Kaleidoscopic collision of color, pattern, and form thrust themselves toward each other in Hye Ja Moon’s lively body of work. In approaching them for the first time, it is hard to know what to focus on. The viewer is bombarded with a jumble of contrasting pieces, piling on top of each other to create a hodgepodge of imagery, but nonetheless, quite eloquently managing to form a cohesive style of formations that become characteristic of the artist’s work as whole. Color plays an essential and defining role in Moon’s paintings. Incorporating soft, baby blues and light pinks; bold, spirited oranges; strong, defining reds; and the most electrifying yellows, the artist pushes the play on color by intently focusing on the level of saturation for the color palette, ensuring that the colors convey the greatest potential energy. The artist’s add-ins of black and blackish-gray sections contribute quite an interesting effect to her otherwise vibrant landscapes. When these colors are suddenly juxtaposed to something so very muted and subdued, it makes their fervor and life vibrate in comparison. Zigzags of yellow makes their way across darkened patches, pulsating with an alarming presence. Similarly, bright crimson staccato marks can be found on green, orange, organic forms. Having such a contrast creates a sort of pricking effect, conveying something that the viewer, in a sense, can “feel” . These kind of tactile translations are quite prevalent and established a visual motif in Moon’s work. Sharpened blocks of a medial purple jab to and from the central conglomeration of shapes that form the focal point in one painting. With an overlapping, gauzy mesh of orange line forming on top of these purple regions, a visual push and pull is established, creating once again an illusion that three-dimensionally, almost as if one would be able to reach out and grab it. As touched upon previously the patterns the artist encompasses in her paintings suggest an element of tangibility. Seen from afar, Moon’s compositions employ these patterns to describe a feeling of texture. These crossroads in sensory perception produce a kind of psychedelic experience, a state of confusion or limbo between our every–day reality and an imaginary happening suggested through an plethora of sensations communicated concurrently. While witnessing rainbows in the sky, flowers in bloom, pebbles in the grass, etc. all at once, the viewer enters a space between space, something close of kin to memory or dreams, but fueled with a surreal intensity found in the graphic coloring and patterns.   Bright primary colors compose these excited paintings. Harsh contrast are made, but the joyful nature of the colors keeps these pieces feeling young, playful ,and  oh so alive. The patterning, as well, makes for a sharp, but simple, rhythmic, and harmonious atmosphere. While both contributing unique factors unto themselves, together these facets of Moon’s work applied in addition to the occasional pockets of representational imagery, develop a strange dynamic. The color palette standing on its own is reminiscent of Po art; and all of this is combined with windows of every-day objects and scenes, a twisted, perplexed reality comes to the surface. Taking a turn from prior descriptions, Moon’s alternate series of paintings possess a much more organic, softer, and lighter feel to them. Often depicting compositions of flowers, plants, and other natural inspirations, with a careful, quiet approach. Moon treats these pieces with a delicacy not found in other works. Whimsy, airy brushstrokes grace the artist’s canvas, translating a real feel for the outdoor setting. The viewer can feel almost as if they are being lifted away with the wind. Gentle pinks and blues, along with hushed purples and pale yellows compose a tranquil mood to each piece. These pieces are solemn, solitary, usually existing of a single flower or group of flowers, either outside of indoors collected in vase. These pieces’ subtle   nature is defined by their color palette and lonesome subject matter. Straying not so far these down-played pieces are another series of work similar, but a tad more brave. Vibrant lime greens take on a strong role as a unifying visual motif. Placed against the more naturalistic, representational colors that could very well be taken from life, these jolts of an almost neon green mix in an excitement and liveliness that remains absent in the previously mentioned work. Additionally, these works appear to have a much stronger, bolder application of paint. Thickening in concentrated sections of visual emphasis, the artist’s mark creates focal points and areas of interest that the viewer is initially drawn in by and returns to again and again. Against the other sections of smoothly perfected surfaces, these areas sit on top of their surroundings, literally creating an element of three-dimensionality, skewing and altering the expected flat surface. Hye Ja Moon’s pieces varies from a crisp and cleanly structured chaos to the ethereal, delicacy of a gracefully rendered nature. With numerous studies at each of the spectrum, and at almost every place in between, Moon’s body of work displays an impressive scope of her techniques, abilities, and personality as a painter.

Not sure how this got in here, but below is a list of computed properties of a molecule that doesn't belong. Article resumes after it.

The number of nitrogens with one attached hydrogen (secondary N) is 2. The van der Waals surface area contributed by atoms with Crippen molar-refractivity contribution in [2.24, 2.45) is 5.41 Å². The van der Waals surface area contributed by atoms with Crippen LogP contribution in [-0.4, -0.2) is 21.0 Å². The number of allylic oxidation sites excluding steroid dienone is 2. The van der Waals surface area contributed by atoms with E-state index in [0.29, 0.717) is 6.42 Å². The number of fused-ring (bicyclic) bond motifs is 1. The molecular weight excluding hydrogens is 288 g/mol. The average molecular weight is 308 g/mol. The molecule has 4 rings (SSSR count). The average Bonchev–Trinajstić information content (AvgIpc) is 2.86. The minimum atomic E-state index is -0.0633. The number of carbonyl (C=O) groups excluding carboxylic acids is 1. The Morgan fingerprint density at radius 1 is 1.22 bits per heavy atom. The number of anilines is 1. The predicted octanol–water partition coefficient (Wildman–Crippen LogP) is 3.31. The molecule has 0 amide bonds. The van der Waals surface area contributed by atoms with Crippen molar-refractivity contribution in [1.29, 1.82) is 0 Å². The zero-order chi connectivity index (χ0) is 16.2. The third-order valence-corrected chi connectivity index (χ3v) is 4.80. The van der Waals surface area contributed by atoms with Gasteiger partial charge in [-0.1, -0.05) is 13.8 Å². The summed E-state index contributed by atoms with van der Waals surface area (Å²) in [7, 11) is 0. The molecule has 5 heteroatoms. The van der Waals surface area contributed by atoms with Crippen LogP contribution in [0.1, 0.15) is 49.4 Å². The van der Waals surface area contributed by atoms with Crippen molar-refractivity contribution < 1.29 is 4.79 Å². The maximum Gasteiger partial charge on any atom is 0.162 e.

최근 게시물